When it comes to hair loss, no one-size-fits-all solution exists and that is because there are plenty of reasons why your hair could be falling out. The first step in choosing the most adequate treatment is realizing which factors contribute to hair loss in your case.
Understanding the Different Types of Hair Loss
Posted on by Alejandro Buttari
Physiological Hair Growth
Firstly, knowing hair growth dynamics is essential for understanding why hair loss occurs. Hair growth is a recurring process. Each cycle consists of three major stages that hair follicles individually go through, unsynchronized from one another:
- Growth (anagen). Scalp hair has an anagen phase of 2 to 10 The hair only grows in length during this stage.
- Regression (catagen). A brief step which usually lasts 1 to 2 weeks.
- Rest (telogen). The hair follicle stays dormant for 2 to 4 months prior to hair being shed.
- Some consider the shedding of hair a distinct 4th phase (exogen). In a healthy subject, the scalp contains more than 80% anagen hair and less than 20% telogen hair, with approximately 1-2% of hair follicles being in the catagen state. [2,3]
Different types of hair can be distinguished, such as the long, thick and pigmented terminal hair (I.e. scalp hair), or the fine, short and very lightly pigmented vellus hair, which covers most of the body surface.
Types of Hair Loss
There are different ways in which the hair’s biological activity can be disturbed, usually leading to a shorter life span and, therefore, perceived hair loss.
The term effluvium describes a transitory increase in hair shedding, while alopecia is the visible result of hair loss. However, both terms are nonspecific, as they do not offer information about the underlying cause.
Different distributions of thinning can be encountered:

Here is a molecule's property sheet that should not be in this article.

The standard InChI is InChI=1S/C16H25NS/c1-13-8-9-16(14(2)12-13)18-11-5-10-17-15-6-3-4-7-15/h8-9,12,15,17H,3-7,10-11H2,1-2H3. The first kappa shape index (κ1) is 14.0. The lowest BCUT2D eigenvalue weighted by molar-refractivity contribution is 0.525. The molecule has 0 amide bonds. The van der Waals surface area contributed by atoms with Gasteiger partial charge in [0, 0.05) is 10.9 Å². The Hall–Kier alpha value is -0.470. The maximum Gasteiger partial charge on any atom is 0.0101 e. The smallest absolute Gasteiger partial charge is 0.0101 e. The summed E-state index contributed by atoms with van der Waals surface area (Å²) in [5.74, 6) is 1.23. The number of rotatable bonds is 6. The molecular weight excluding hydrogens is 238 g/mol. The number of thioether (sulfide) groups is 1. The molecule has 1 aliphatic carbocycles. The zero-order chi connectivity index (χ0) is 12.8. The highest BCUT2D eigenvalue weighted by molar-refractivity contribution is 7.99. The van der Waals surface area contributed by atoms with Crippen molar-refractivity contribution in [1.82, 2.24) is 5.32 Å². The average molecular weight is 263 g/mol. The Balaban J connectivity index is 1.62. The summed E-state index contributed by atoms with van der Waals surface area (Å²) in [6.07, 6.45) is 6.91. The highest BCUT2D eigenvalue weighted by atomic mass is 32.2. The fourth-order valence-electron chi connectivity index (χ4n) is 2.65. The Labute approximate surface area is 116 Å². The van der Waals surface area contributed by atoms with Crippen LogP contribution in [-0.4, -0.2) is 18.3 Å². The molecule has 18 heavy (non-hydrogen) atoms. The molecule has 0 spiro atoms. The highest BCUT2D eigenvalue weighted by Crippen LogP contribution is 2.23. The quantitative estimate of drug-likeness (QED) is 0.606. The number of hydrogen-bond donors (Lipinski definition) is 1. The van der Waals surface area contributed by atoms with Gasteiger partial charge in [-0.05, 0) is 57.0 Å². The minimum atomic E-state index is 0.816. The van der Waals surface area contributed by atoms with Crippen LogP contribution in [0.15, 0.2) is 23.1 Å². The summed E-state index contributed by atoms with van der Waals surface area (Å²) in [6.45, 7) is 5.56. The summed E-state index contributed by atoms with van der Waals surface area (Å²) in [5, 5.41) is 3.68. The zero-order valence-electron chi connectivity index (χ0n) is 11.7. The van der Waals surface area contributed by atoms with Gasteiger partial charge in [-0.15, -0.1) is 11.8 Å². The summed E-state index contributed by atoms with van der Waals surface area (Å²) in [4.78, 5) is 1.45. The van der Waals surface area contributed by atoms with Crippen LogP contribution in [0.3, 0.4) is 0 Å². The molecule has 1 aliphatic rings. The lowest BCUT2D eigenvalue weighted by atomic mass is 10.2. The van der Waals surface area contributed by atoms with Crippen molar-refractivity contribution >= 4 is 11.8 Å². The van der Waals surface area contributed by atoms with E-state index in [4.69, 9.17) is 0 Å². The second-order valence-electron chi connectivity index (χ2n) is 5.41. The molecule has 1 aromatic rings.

- Specific patterns of hair loss, for example androgenetic alopecia;
- A rather diffuse reduction in hair density, such as telogen or anagen effluvium;
- One or more focal patches of missing hair, like alopecia areata. [2,4]
The disorders leading to alopecia can be scarring, consequently destroying permanently the hair follicles, or non-scarring, allowing for periods of regrowth after the shedding episodes. A daily shedding of up to 100 hairs is considered normal.
Also known as male or female pattern baldness, it is the most frequent cause of hair loss, affecting up to 50% of men by the age of 50 and 20-30% of women after menopause. [2,3]
In men, the classical M pattern is developed in time, with different grades of severity, starting with bitemporal recession and then extending to the vertex and frontal regions.[2,4] The pattern differs in female cases, where a diffuse loss starting at the central parting and respecting the frontal line is the most typical finding. It is not uncommon for men to show female hair loss patterns and vice versa.[2,3] In severely affected individuals, some changes can already be noticeable around puberty.
Both genetic predisposition and the individual’s hormonal profile play a role in the development of this condition. Susceptible cutaneous territories and age of disease onset is determined genetically. The risk of androgenetic alopecia increases with a positive family history. Dihydrotestosterone (DHT), a more potent androgen derived from testosterone, suppresses hair growth in these receptive conditions.
Regional resistance to androgen action explains why the occipital area remains unaffected, thus creating the condition’s specific pattern of hair loss. Through fine molecular mechanisms, DHT modifies the hair cycle rhythm, leading to a progressively decreased anagen and increased telogen phase duration, therefore resulting gradually shorter hair. Moreover, it determines miniaturization of the hair follicle, which is the process of terminal hair being replaced by finer and smaller vellus hair.
The second most frequent cause of hair loss is telogen effluvium, mostly affecting women.